I almost entitled this post “If you blog it, they will come.” But ultimately, I decided against it, because let’s face it, it’s a logical fallacy. Just because you write something, that doesn’t guarantee that anyone will ever actually read it.
Ah, but on the flip side, if you don’t write it, I can guarantee that nobody will read what you had to say about it (whatever “it” is).
I’ll come back to this in a minute, but first, a little background…
As you have probably noticed (if you subscribe to this blog or are my friend on Facebook, Twitter, or LinkedIn, where these entries are auto-added to my feed), I’ve been posting a lot of “Bio Sketch” entries lately.
These are the Biographical Sketch sections of archival manuscript finding aids I have written over the past few years. And, not to toot my own horn too much, but I worked really hard on them. Sure, some of the people, like Col. Robert Patterson or Benjamin Van Cleve, are really well-known and were easy to research. And some of them weren’t, like David W. Schaeffer or Thomas Dover. Most were somewhere along the middle of the difficult-easy research continuum. And then there was the added facet of all the cool stuff I learned about Person X while processing their manuscripts, so of course I wanted to add some of those details in as well…so I did.
When I was researching these people, of course I looked in all the usual “scholarly” resources I could think of: the manuscripts themselves (of course!), the local history books at my fingertips, city directories, Ancestry.com, article databases, WorldCat, finding aid repository databases, etc.
But when I felt like I was hitting a wall, I did what pretty much everyone does these days: I hit up Google search. And I’m not ashamed to admit it.
Now, obviously, you have to take things you find “online” with a grain of salt and make sure you judge them critically before accepting that information at face value. But you never know what might come up on your search results that is either (A) a perfectly reputable source of information that just happens to actually exist on the web (yay!) or (B) a snippet of information that comes from a questionable source but now that you have that clue you can easily verify it using a reputable source (e.g., found the person’s elusive death date in a genealogy forum, so now you have a date to search for a newspaper obituary).
In many cases, I did not have a whole lot of luck with finding substantial, useful, trustworthy sources of information readily available on the Internet. And I have a master’s degrees in history and library science, so I am pretty good at sleuthing these things out. Many people might not have been as patient in their attempts as I was (and even so, I still often came up empty-handed).
After I finish writing the Biographical Sketch and the rest of the finding aid, I place a printed copy at the reference desk, have a catalog record (which is also added to WorldCat) made for the collection (albeit with a much shorter bio sketch), and add the finding aid to the OhioLINK Finding Aid Repository.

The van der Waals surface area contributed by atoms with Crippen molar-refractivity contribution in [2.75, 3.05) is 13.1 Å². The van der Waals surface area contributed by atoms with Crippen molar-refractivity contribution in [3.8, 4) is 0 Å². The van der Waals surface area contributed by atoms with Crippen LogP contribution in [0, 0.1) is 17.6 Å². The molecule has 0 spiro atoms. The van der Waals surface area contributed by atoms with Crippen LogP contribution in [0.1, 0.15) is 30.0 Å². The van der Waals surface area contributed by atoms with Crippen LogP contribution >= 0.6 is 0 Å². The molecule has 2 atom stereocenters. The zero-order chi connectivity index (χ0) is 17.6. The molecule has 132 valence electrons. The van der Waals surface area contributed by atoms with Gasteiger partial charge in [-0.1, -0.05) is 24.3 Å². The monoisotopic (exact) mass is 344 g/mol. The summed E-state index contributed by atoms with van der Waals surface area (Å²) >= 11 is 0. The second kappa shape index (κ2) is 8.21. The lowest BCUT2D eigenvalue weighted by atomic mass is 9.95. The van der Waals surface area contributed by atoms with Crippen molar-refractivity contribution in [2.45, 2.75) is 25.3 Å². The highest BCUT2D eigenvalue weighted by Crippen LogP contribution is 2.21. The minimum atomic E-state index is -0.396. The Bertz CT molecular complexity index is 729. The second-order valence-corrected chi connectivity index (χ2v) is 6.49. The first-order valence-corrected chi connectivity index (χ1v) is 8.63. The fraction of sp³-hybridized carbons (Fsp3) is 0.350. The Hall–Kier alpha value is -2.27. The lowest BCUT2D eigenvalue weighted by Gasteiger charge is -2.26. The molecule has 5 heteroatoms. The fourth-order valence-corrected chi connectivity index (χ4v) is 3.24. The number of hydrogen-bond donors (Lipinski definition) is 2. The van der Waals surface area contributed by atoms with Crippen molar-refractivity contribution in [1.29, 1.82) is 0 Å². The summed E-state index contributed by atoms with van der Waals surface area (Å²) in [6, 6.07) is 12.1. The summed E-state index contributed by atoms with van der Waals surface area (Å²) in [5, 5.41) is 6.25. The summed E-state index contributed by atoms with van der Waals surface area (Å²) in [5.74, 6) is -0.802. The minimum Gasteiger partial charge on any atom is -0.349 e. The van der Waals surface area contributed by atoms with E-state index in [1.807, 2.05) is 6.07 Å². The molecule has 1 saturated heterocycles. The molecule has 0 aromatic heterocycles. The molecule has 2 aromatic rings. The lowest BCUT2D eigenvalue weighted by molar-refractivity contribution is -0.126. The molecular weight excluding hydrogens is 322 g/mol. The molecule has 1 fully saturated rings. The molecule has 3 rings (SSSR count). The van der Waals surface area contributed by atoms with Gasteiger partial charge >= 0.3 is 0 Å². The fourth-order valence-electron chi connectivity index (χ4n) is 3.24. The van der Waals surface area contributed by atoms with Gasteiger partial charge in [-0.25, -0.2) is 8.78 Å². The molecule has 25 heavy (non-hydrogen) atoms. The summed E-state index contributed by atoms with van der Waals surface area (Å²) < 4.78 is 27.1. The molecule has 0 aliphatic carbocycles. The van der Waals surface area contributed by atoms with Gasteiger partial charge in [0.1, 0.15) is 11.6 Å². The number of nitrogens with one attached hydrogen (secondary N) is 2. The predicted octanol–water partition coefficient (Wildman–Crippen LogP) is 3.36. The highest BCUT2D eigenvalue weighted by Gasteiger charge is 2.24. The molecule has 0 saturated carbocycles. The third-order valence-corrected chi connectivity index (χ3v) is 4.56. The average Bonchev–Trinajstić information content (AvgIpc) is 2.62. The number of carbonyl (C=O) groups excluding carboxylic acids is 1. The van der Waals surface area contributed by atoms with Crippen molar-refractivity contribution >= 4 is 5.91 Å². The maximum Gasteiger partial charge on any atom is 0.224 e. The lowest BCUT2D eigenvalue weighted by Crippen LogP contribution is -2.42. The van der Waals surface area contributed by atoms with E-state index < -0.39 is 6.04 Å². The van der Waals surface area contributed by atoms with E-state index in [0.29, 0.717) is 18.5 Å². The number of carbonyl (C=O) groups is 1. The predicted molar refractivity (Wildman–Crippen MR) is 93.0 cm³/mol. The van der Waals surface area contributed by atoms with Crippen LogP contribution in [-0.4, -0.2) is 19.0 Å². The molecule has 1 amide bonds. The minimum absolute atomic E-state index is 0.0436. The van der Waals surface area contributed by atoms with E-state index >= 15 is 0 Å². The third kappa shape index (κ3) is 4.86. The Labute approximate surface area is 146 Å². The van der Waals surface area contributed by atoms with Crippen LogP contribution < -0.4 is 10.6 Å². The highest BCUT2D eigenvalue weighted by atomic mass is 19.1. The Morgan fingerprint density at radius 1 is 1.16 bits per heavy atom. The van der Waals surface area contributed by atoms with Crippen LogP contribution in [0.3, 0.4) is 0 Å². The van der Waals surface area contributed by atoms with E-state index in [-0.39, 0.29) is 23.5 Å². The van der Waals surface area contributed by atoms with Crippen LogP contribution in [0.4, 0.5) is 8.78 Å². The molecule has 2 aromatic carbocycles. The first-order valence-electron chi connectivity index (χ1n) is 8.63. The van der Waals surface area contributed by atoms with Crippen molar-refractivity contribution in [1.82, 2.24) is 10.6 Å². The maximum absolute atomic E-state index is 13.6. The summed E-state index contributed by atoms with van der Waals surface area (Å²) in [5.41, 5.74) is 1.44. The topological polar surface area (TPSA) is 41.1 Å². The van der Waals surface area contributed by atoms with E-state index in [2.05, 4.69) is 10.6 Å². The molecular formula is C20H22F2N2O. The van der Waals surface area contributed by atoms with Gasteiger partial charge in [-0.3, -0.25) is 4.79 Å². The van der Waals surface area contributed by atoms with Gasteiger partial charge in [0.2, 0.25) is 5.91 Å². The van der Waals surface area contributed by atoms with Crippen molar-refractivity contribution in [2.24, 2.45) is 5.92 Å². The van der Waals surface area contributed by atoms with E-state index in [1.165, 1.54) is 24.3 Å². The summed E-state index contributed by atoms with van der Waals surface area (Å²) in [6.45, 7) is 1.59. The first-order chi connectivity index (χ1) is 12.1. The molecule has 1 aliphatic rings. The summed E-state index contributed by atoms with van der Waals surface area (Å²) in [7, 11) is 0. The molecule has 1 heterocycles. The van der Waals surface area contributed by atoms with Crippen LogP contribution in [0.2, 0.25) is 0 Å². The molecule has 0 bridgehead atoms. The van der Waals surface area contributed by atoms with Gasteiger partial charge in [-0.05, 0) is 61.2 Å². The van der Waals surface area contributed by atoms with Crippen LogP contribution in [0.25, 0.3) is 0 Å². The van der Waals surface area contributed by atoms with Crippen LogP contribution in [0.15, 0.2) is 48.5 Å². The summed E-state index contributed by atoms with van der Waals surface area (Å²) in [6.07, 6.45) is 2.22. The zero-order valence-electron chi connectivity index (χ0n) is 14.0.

And in most cases, until lately, I had thought, Okay, that’s that.
Sometimes the collection listings in WorldCat, the OPAC, or the OhioLINK database seem to come up in search results.
But, I had noticed, while I was doing my Google searches, that sometimes, if I had written a blog post (usually earlier in the process, while arranging and describing the materials) about the person in question, I often got references to my own blog when “Googling” for that person (e.g., Thomas Lowe).
So then I thought, Why not post the Biographical Sketches to my blog also? The blog is highly ranked on Google (if you search for something relevant), and after all, I did all this work — why shouldn’t other people (online) benefit from what I’ve already done?
I got my supervisor’s approval for posting the Bio Sketches. (I did write them — and I’m only posting the ones I wrote, nobody else’s — but since it was part of my job and a document I wrote for the Library, I thought it might be weird to post the text word-for-word without some kind of approval.) He thought it was a great idea. As a matter of fact, he had some people he wanted to show the Howard Forrer Peirce sketch to, so that’s why that one was posted first.
[The library archives does not have a blog; if it did, these obviously would have been better suited to the institution’s blog, not mine.]
And here’s where I return to the title of this blog post. We’ve all heard, “Be the change you want to see in the world.” What does that mean? If you see something you wish was different, and there’s something you can do about it, you should do it, right?